While nations like Guatemala, Egypt, Tunisia, Libya among others have successfully changed regimes through twitter, in Kenya, some grown adults struggle to add positively to this nation’s development agenda.
To them, a person’s contribution to society should only be limited to how sufficiently philanthropic one is willing to churn out crude words among other assortment of controversies.
Let me explain…
Earlier this week on twitter, we were treated to a circus that bordered plain insanity. It was hard to tell whether we were in a zoo of apes or human beings and for a second, I almost believed the evolution theory.
A popular radio producer raised a question concerning the career of a lady who is popular in social scenes. The response he got was made of undiluted arrogance and outright inanity. How do you flood social media with your filtered images yet when someone talks about them, it becomes personal? As is said in Africa, a pretty face and fine clothes do not make a character.
The urban dictionary defines a socialite as:
“Someone who has money and doesn’t work, instead devoting his/her life to being “socially active.” They go to parties, gather media attention, and essentially “work” at being popular. This often comes at the expense of any meaningful contribution to society or culture.”
The allure of easy fame has driven many to abandon reason. Some have gone to desperate and extreme lengths just so that they might be in the limelight. You see, we will soon part irreconcilable with the days where success is about brilliance and hard work and one is celebrated based on the meaningful contribution they make to society. A new invention that solves human problems or an athletic ability that defies odds will be frowned upon.
Excellence in academics or awards in arts and music will be pedestrian. We will hopelessly begin to search for days when we rewarded an impeccable character that is beyond reproach and questioning. You see, those days are almost gone.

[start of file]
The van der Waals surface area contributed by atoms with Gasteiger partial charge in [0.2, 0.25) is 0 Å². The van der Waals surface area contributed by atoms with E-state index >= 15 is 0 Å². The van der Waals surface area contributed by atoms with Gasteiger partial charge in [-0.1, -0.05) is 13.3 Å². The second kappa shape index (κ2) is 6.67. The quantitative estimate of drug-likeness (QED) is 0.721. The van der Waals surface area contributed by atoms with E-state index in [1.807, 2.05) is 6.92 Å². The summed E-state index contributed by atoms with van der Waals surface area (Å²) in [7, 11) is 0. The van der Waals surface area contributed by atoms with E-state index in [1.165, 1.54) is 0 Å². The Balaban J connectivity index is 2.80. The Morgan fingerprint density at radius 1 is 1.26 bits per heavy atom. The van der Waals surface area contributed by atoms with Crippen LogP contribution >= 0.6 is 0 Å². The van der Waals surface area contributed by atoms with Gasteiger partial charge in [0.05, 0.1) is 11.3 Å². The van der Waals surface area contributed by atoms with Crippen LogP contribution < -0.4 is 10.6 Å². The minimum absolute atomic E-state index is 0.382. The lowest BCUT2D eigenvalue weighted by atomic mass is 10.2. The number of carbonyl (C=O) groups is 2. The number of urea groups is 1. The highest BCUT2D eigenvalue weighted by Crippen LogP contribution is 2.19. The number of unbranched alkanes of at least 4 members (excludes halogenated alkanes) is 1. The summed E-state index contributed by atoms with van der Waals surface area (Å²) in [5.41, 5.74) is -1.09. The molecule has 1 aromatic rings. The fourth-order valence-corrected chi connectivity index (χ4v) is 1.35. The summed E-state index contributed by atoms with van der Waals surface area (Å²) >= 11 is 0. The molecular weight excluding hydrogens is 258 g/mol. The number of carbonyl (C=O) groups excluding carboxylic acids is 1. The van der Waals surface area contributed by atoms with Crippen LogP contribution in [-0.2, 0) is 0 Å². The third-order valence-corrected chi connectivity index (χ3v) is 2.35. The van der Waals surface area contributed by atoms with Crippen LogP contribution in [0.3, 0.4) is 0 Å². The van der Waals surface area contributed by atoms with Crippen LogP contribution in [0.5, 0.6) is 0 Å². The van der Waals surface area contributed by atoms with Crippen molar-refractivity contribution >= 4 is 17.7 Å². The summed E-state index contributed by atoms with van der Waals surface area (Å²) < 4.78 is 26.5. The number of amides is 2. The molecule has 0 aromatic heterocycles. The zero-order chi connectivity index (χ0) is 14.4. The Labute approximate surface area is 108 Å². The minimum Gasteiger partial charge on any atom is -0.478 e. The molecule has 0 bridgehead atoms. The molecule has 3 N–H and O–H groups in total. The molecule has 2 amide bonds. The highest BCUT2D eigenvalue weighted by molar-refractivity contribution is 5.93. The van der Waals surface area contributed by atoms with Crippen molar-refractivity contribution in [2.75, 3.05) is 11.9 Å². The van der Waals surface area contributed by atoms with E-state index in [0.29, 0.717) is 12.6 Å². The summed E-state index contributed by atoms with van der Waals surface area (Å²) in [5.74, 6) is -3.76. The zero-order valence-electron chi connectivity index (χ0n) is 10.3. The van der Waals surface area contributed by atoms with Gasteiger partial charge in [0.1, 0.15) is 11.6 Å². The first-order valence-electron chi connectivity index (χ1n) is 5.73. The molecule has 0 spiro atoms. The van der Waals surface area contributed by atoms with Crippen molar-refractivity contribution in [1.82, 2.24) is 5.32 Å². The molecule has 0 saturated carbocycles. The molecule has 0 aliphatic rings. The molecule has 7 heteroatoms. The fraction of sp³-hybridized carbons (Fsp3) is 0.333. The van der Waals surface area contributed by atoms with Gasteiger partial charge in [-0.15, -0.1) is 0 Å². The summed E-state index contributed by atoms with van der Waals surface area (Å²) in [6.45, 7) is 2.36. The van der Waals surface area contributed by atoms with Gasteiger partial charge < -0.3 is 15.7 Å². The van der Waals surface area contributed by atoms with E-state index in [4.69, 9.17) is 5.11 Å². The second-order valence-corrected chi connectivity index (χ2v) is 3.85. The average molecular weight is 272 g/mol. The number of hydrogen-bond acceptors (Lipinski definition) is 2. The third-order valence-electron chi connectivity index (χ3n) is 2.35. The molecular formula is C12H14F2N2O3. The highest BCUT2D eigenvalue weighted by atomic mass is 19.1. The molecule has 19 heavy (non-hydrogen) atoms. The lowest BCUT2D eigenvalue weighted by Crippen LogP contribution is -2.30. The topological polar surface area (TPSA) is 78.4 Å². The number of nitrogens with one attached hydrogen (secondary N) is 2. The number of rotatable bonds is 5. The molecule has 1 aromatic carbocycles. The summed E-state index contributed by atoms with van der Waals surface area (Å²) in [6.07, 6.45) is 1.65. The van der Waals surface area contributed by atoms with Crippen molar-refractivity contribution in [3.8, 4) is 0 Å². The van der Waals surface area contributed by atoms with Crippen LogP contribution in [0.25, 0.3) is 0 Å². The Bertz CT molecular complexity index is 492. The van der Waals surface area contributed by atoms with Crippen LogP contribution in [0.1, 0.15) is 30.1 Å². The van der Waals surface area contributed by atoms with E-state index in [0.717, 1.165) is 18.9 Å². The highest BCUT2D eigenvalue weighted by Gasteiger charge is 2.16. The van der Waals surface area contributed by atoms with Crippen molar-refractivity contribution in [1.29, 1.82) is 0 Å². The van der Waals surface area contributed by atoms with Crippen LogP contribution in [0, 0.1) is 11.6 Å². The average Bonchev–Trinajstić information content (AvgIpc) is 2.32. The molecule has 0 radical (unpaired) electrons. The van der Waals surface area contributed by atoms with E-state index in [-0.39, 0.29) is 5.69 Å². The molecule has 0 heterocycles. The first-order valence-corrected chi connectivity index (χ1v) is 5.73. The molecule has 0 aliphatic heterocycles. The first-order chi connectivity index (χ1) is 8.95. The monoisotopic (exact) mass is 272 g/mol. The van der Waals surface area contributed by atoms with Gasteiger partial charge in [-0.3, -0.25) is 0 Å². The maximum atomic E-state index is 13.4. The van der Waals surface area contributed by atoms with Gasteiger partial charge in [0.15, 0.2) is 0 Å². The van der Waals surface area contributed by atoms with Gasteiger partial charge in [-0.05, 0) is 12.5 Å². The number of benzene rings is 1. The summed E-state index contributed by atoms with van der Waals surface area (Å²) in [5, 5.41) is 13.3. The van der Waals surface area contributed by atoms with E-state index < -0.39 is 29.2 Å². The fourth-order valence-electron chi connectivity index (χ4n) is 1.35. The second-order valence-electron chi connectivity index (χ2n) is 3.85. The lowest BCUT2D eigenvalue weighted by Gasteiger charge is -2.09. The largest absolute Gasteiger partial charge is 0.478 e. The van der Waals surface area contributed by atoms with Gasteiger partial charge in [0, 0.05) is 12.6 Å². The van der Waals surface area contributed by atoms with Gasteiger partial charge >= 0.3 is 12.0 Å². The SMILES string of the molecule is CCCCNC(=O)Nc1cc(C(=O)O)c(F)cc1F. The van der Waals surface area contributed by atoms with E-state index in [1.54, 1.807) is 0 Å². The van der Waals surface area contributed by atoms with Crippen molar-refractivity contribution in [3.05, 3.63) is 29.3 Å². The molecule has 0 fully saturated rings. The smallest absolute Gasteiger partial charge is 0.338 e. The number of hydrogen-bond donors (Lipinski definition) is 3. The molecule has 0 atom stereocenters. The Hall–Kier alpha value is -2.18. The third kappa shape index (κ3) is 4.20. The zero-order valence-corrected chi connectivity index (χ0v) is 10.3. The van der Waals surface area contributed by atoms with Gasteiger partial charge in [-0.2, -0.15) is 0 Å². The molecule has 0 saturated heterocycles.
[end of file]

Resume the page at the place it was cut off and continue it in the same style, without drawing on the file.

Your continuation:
It’s extremely regrettable when people whom God has given abilities choose to abandon all that and travel the thorny, bumpy road of controversy. Instead of harnessing the mental power, they have surrendered to using fleeting looks to attract vain fame. And that’s what happens when you lower the definition of success to a point where sluts can easily access tools for cleansing their reputation through flashy images and an illusion of success on social media.
We know the profession you are involved in; a high-end trade of the flesh!! What is particularly sad is the fact that in the past, such acts were deemed to be too disgraceful to even imagine. They could only be carried out by the most shameless miscreants and even then, such people had to operate under the cover of darkness. But now, yellow journalism has sanitized the “world’s oldest trade”, dragged it into the limelight, glorified it through entertainment blogs and made it a noble career option.
“For whatever a man sows, that and that only is what he will reap. For he who sows to his own flesh (lower nature, sensuality) will from the flesh reap decay and ruin and destruction, but he who sows to the Spirit will from the Spirit reap eternal life.”
The values that built the foundation of this nation and spurred it to economic growth shall soon feel the full and final impact of the hammer of extinction. The end justifies the means, by whatever means possible, seems to be our widely accepted motto. Irreducible minimums for proper socially acceptable conduct are deemed uncool by some myopic individuals who lives for the moment. Wisdom has fallen by the wayside and manners are about to make a swift exit.
It becomes a national disaster when mainstream media glorify no apparent personal achievement apart from scandals, at the expense of those who rightfully deserve the limelight for their noble contribution in society. Instead of educating the nation about vision 2030, socialites now chart a discourse for national dialog. Where are the moral sentinels? How then do we expect to stir Kenyans to greatness if the content that excites us is that of junk? For a meager amount, one is willing to flash their dignity down the toilet and we regard them as ‘celebrities.’
And I close with a Nigerian Proverb,
“And If there is a character, ugliness becomes beauty; if there is none, beauty becomes ugliness.”
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Check out his blog: dannish.co.ke